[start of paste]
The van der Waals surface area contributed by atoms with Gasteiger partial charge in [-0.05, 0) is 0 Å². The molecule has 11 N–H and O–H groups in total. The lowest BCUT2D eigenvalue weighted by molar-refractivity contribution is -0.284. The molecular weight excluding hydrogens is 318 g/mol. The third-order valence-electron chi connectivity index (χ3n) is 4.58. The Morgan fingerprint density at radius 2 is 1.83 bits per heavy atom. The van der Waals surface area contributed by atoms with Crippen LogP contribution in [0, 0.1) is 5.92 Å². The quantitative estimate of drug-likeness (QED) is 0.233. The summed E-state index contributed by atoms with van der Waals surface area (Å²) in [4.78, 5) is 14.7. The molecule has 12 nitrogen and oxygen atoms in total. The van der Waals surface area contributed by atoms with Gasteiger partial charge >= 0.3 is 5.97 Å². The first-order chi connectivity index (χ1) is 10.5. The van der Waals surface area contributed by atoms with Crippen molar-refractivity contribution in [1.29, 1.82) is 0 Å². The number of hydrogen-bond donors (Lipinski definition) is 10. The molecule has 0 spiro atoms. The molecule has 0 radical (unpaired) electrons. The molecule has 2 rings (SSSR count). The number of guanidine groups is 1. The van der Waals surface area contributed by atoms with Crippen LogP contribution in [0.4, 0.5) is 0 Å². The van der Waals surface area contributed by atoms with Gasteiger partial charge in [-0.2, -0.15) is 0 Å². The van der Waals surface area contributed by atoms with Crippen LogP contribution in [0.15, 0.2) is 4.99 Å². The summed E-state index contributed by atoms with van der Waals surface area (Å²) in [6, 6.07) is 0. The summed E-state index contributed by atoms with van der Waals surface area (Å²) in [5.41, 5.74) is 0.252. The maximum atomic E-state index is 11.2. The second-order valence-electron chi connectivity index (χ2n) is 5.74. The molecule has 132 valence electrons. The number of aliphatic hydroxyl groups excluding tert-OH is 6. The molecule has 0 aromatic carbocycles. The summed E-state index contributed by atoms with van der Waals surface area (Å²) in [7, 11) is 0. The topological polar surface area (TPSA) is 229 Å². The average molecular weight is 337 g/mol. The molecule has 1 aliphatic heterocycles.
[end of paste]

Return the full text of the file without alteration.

The van der Waals surface area contributed by atoms with Gasteiger partial charge in [-0.05, 0) is 0 Å². The molecule has 11 N–H and O–H groups in total. The lowest BCUT2D eigenvalue weighted by molar-refractivity contribution is -0.284. The molecular weight excluding hydrogens is 318 g/mol. The third-order valence-electron chi connectivity index (χ3n) is 4.58. The Morgan fingerprint density at radius 2 is 1.83 bits per heavy atom. The van der Waals surface area contributed by atoms with Crippen LogP contribution in [0, 0.1) is 5.92 Å². The quantitative estimate of drug-likeness (QED) is 0.233. The summed E-state index contributed by atoms with van der Waals surface area (Å²) in [4.78, 5) is 14.7. The molecule has 12 nitrogen and oxygen atoms in total. The van der Waals surface area contributed by atoms with Gasteiger partial charge >= 0.3 is 5.97 Å². The first-order chi connectivity index (χ1) is 10.5. The van der Waals surface area contributed by atoms with Crippen molar-refractivity contribution in [1.29, 1.82) is 0 Å². The number of hydrogen-bond donors (Lipinski definition) is 10. The molecule has 0 spiro atoms. The molecule has 0 radical (unpaired) electrons. The molecule has 2 rings (SSSR count). The number of guanidine groups is 1. The van der Waals surface area contributed by atoms with Crippen LogP contribution in [0.4, 0.5) is 0 Å². The van der Waals surface area contributed by atoms with Gasteiger partial charge in [-0.2, -0.15) is 0 Å². The van der Waals surface area contributed by atoms with Crippen LogP contribution in [0.15, 0.2) is 4.99 Å². The summed E-state index contributed by atoms with van der Waals surface area (Å²) in [6, 6.07) is 0. The summed E-state index contributed by atoms with van der Waals surface area (Å²) in [5.41, 5.74) is 0.252. The maximum atomic E-state index is 11.2. The second-order valence-electron chi connectivity index (χ2n) is 5.74. The molecule has 132 valence electrons. The number of aliphatic hydroxyl groups excluding tert-OH is 6. The molecule has 0 aromatic carbocycles. The summed E-state index contributed by atoms with van der Waals surface area (Å²) in [7, 11) is 0. The topological polar surface area (TPSA) is 229 Å². The average molecular weight is 337 g/mol. The molecule has 1 aliphatic heterocycles.